PROGRESSIVE DISCLOSURE USING AN INDICATIONS-BASED USER INTERFACE
Publication Date: 2005-Jul-18
The IP.com Prior Art Database
There is a need for providing a simple user interface in order to facilitate interaction with features relevant to the intended use of an implantable device at time of implant while remaining flexible in order to display data and therapeutic features relevant to additional uses of the implantable device that develop post-implant.
INDICATIONS-BASED USER INTERFACE
There is a shift in focus in the market from implantable devices that provide treatment for a patient’s historical conditions to devices that prevent and/or delay cardiac conditions. Whereas features of implantable devices were previously directed toward patients having symptoms pointing to a history of conditions, additional features are now directed toward patients presenting indications that point to a risk of experiencing these conditions. At the same time, implantable devices are becoming more complex with more features and parameters available for analysis and treatment of patient conditions. The additional complexity may complicate physician analysis of patient conditions, particularly if all available information collected from a cardiac device is displayed at the user interface of a device programmer or patient monitoring system. Similarly, a broad set of therapeutic features in these complex devices may complicate physician configuration of the therapeutic feature set, particularly when all available therapeutic features and associated parameters are displayed at the user interface. Thus, there is a need for providing a simple user interface in order to facilitate interaction with features relevant to the intended use of an implantable device at time of implant while remaining flexible in order to display data and therapeutic features relevant to additional uses of the implantable device that develop post-implant.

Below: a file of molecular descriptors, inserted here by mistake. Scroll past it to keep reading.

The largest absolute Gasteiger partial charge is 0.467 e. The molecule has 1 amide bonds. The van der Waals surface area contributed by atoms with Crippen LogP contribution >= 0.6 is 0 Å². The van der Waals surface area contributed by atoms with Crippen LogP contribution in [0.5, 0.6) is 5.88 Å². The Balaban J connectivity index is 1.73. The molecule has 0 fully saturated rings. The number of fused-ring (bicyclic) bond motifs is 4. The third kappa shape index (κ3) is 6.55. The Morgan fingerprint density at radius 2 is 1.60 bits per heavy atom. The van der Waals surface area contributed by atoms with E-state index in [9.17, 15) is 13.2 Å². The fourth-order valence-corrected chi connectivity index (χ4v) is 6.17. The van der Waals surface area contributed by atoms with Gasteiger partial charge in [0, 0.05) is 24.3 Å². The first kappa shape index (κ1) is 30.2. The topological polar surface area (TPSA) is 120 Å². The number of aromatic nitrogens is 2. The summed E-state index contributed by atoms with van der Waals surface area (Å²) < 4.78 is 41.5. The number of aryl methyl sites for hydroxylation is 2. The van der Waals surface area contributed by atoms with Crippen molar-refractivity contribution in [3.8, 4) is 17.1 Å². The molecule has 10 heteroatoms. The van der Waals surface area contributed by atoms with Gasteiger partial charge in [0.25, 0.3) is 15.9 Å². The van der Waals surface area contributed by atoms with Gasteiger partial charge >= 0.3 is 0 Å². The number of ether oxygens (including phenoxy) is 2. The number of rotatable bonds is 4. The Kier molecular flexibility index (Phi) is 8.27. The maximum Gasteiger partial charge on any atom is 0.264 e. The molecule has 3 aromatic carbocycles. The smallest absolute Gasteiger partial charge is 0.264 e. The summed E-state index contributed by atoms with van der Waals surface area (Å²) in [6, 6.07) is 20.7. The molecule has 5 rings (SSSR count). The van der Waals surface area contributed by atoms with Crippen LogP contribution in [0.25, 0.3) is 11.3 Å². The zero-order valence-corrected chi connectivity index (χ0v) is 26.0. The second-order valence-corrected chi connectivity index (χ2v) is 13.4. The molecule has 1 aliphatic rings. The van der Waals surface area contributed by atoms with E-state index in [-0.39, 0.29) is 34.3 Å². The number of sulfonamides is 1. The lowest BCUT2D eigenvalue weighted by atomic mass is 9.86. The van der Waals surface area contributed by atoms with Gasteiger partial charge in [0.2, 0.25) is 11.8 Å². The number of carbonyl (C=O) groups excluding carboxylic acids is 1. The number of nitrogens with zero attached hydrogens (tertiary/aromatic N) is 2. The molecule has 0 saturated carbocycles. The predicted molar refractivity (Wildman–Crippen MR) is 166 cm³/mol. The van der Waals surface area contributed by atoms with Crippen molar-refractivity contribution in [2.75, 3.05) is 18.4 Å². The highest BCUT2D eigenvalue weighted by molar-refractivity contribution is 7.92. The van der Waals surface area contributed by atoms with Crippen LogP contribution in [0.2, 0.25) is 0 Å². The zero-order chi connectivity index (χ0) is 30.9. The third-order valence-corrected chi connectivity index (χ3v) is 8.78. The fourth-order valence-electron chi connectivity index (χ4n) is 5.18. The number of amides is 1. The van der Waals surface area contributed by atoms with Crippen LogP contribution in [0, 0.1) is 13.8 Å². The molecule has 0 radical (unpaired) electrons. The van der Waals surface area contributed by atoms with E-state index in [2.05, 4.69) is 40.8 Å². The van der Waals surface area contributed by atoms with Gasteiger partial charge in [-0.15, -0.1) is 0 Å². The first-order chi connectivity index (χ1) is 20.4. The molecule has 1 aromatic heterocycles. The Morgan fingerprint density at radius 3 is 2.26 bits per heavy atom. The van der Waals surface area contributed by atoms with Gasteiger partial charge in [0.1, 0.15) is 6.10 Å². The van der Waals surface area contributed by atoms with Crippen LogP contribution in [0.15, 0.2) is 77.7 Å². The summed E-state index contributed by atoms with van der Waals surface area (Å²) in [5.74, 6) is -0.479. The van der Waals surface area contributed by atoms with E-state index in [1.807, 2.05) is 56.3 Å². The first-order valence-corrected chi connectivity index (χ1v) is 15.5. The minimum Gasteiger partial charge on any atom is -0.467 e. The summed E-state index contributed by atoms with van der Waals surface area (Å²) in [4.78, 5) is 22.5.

In one example of a simplified user interface, a programmer/recorder/monitor (PRM) of a cardiac rhythm management (CRM) device can present information using progressive disclosure. In one scenario, a defibrillator initially implanted in a patient at risk for ventricular fibrillation, but with no prior history, may eventually be used in connection with monitoring and/or treating other conditions. Progressive disclosure progressively reveals additional details to the clinician in response to more complex patient indications.
For example, consider the patient at risk for ventricular fibrillation. Initially a simple, filtered user interface (UI) view available via the PRM may be displayed that meets an at-risk patient’s needs. The simplified features displayed at the UI may be dictated by the indications selected by a physician or clinician at the time of implant, for example. Alternatively, these simplified features may be automatically dictated by the CRM device per se, should the device detect (and record) clinical events (an atrial or ventricular tachyarrhythmia, for example) associated with an indication or with a need for expanded diagnostic and/or therapeutic features. Indications are selected based on patient risk or pathologies and are associated with certain features or groups of features for display at the UI. The UI only displays features or parameters...